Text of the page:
Let’s say they burn 4800cal during the 6hr race (~800cal/hr@10min/mi), which is about average or so. Since they have the same AeT and are both running at their AeT, by definition they’re using the same amount of carbohydrates per hour (400cal), at least until Fred runs out. Fred, with 2000cal of glycogen, runs out of carbs at ~5hrs. Chad, in essence, has unlimited access to carbs during the race, thus preserving his glycogen stores. Overall, Chad was best able to spare carbohydrates during the race, which is perhaps the main factor that determines onset of fatigue. Note, however, that without carb supplementation Chad’s ability to spare carbs would still be equal to Fred’s, since they both have the same AeT. Chad wins the race because he could maintain his AeT, while Fred has to slow down around 5hrs because he can no longer maintain AeT, which by definition requires 50% carbs as a fuel source. If the race was say ~5hr long, they would have tied.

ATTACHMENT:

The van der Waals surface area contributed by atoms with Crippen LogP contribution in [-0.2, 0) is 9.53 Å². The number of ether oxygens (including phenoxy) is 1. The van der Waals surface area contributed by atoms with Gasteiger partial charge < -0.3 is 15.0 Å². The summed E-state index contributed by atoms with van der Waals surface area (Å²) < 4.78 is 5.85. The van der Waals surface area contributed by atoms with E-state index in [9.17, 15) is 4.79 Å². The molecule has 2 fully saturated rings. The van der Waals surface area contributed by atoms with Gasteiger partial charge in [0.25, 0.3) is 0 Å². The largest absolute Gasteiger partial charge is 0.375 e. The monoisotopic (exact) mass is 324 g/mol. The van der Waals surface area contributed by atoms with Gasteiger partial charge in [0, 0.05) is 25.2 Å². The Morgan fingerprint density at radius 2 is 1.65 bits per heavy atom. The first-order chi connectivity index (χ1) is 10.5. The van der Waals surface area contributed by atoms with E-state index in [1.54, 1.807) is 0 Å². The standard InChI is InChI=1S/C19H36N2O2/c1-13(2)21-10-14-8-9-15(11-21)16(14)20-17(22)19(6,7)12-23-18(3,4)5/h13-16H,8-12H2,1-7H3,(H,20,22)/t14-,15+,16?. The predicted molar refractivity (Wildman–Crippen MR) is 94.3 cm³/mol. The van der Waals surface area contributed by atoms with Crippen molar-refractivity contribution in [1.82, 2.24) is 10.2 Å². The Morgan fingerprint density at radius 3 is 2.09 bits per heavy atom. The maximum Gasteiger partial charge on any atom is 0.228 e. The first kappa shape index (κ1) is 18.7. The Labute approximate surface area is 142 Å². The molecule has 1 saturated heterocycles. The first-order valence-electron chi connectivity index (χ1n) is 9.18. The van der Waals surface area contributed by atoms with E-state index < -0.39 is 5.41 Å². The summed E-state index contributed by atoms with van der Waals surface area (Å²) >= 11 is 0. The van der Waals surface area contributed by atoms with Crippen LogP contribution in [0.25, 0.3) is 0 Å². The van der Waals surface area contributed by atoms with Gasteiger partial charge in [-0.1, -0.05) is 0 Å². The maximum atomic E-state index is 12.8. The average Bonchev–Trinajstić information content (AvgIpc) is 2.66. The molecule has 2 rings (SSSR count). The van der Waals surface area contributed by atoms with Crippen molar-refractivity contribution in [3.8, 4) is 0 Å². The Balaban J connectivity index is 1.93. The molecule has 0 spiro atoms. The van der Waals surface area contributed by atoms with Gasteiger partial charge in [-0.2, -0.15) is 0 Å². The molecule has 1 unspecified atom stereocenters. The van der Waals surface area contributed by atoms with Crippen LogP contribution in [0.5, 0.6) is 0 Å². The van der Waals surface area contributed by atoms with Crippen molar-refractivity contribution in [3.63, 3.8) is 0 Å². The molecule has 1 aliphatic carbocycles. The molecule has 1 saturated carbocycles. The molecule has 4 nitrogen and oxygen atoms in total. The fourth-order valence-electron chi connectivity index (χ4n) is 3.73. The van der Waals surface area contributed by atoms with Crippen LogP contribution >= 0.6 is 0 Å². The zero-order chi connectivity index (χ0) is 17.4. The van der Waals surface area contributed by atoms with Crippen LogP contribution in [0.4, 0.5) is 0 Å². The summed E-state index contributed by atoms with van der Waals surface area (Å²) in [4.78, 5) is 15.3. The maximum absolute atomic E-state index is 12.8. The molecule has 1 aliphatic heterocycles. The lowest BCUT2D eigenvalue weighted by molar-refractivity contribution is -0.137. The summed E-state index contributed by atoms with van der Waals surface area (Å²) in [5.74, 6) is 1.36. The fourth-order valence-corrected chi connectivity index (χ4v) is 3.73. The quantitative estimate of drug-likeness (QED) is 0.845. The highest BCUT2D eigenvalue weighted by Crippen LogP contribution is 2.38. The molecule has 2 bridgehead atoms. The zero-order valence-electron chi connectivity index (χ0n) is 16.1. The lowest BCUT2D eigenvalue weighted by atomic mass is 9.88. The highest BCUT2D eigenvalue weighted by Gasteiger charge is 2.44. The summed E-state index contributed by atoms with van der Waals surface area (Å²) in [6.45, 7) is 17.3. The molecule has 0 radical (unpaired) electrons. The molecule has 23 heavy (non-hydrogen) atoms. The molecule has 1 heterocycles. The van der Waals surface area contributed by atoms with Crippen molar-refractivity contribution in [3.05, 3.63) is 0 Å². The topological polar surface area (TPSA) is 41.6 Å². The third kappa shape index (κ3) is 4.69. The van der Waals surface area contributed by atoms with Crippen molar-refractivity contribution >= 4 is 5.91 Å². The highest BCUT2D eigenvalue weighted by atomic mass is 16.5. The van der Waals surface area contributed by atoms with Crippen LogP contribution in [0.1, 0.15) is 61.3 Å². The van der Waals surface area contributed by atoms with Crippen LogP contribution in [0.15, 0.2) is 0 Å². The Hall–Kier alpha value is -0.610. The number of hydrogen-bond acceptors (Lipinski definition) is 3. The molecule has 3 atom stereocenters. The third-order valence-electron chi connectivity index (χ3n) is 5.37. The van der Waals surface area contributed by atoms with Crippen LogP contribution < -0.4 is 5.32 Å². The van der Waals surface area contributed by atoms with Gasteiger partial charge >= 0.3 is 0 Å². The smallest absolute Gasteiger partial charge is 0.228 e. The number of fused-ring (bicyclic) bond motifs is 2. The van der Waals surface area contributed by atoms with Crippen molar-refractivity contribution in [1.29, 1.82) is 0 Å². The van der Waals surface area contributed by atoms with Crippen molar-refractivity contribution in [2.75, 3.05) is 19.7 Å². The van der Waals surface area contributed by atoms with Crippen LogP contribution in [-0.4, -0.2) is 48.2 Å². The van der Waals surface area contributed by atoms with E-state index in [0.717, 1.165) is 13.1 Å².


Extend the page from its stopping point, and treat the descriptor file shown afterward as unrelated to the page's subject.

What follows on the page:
Carbs are always important on race day—ie, the carbs you already have within you. Carb supplementation, per se, may or may not be important on race day, depending on the distance (and intensity level). Chad’s supplementation would not have helped him win the race if it was say ~2-5hrs long—assuming they raced solely at AeT, which on average is the fastest one can race at these durations, and neurological factors are excluded. To maintain AeT beyond about 5hr, a carb fueling strategy is required. That’s not to say one can’t run way beyond ~5hr without carbs, but that they will be doing this at a pace below AeT. This underscores the importance of improving one’s AeT.

    (I hope this reasoning isn’t too reductive to the point where it makes my argument false)

    Thomas Summer, MD on #52061

    Hey Steve!